Sharing experience is the easiest thing you can do. It is also a very lucrative commercial move. You are an IT Professional, you do things in IT at least a few hours a day. You patch, you back things up, you put new things into production…. talk about your experience. Remember when you had to get a job and someone asked for your resume? You tried to put together a resume based on what you currently do and what you did in the past. An experience sharing blog is the same thing, that keeps on building, indefinitely. This can also face your customers and give them an impression that they have someone that is constantly learning. It can face your employeer, show them that you’re improving. It can face the world – and represent the experiences of people you affect and reach. Again, being able to talk to your audience about what you do and about what you learn stands as the testiment to who you are and what you are about. It builds credibility. It builds character. It builds a track record.

Ok, blogs up – whats the first story?

Hopefully you already have an idea of what you want to say. Perhaps an introduction? Give your anonymous audience a picture of who you are and what you do.

Then stare at the ceiling. Something hopefully comes. If it doesn’t, turn to your calendar. Quick, whats the first IT event you’re going to. Wouldn’t your local area appreciate knowing when it is? Why not tell them why you’re going. So now that you’ve built your blog and introduced yourself to a bunch of strangers, tell them what you’re up to.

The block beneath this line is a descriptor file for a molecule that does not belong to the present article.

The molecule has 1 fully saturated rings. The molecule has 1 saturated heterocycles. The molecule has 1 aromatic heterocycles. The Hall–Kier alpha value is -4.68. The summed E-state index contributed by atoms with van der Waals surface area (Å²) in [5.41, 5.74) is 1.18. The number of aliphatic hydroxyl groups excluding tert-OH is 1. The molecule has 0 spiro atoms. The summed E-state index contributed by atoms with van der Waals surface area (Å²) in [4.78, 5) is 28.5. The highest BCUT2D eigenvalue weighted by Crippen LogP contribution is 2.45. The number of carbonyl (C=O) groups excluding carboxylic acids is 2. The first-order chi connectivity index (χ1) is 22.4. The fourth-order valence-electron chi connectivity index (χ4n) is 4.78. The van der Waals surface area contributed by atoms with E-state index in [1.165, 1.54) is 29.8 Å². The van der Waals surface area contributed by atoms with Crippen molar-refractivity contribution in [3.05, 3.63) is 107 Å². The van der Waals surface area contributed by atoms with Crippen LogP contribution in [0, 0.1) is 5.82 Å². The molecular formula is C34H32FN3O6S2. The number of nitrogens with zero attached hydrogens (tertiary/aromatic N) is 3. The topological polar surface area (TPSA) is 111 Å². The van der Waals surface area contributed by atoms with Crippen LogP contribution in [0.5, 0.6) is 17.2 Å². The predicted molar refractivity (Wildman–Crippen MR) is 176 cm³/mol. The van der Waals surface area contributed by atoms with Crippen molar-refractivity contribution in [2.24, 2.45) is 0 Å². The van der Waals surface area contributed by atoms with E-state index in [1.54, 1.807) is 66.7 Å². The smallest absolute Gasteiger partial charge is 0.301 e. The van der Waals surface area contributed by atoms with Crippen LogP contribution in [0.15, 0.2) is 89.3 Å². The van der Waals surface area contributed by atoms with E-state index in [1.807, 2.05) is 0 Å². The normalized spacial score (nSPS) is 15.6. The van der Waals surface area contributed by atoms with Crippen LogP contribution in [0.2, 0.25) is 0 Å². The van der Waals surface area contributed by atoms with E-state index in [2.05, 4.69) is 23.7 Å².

“I’m going to XYZ Tech Marathon Bootcamp on VoIP services on July 1, 2007! Hope to see you there.” Your local folks will appreciate this. The XYZ Tech Marathon guys would REALLY appreciate that. Anyone that didn’t know about this event and started researching would absolutely like to get a point of view different than the ad copy that XYZ Tech Marathon distributed. Go to the event. Meet people. Find out whats going on. Take notes. Go home. Ok, now you’re back in front of the computer – what was that event like? Who cares you may ask? Well, the people that didn’t know whether it was worth it or not and decided to stay at home. The people that wanted to go but couldn’t make it. People that lost the directions. They will all love to hear about it – so tell them. Was it good? Did it suck? Would you ever go again? What was the best thing?  The worst thing? You can write about it endlessly.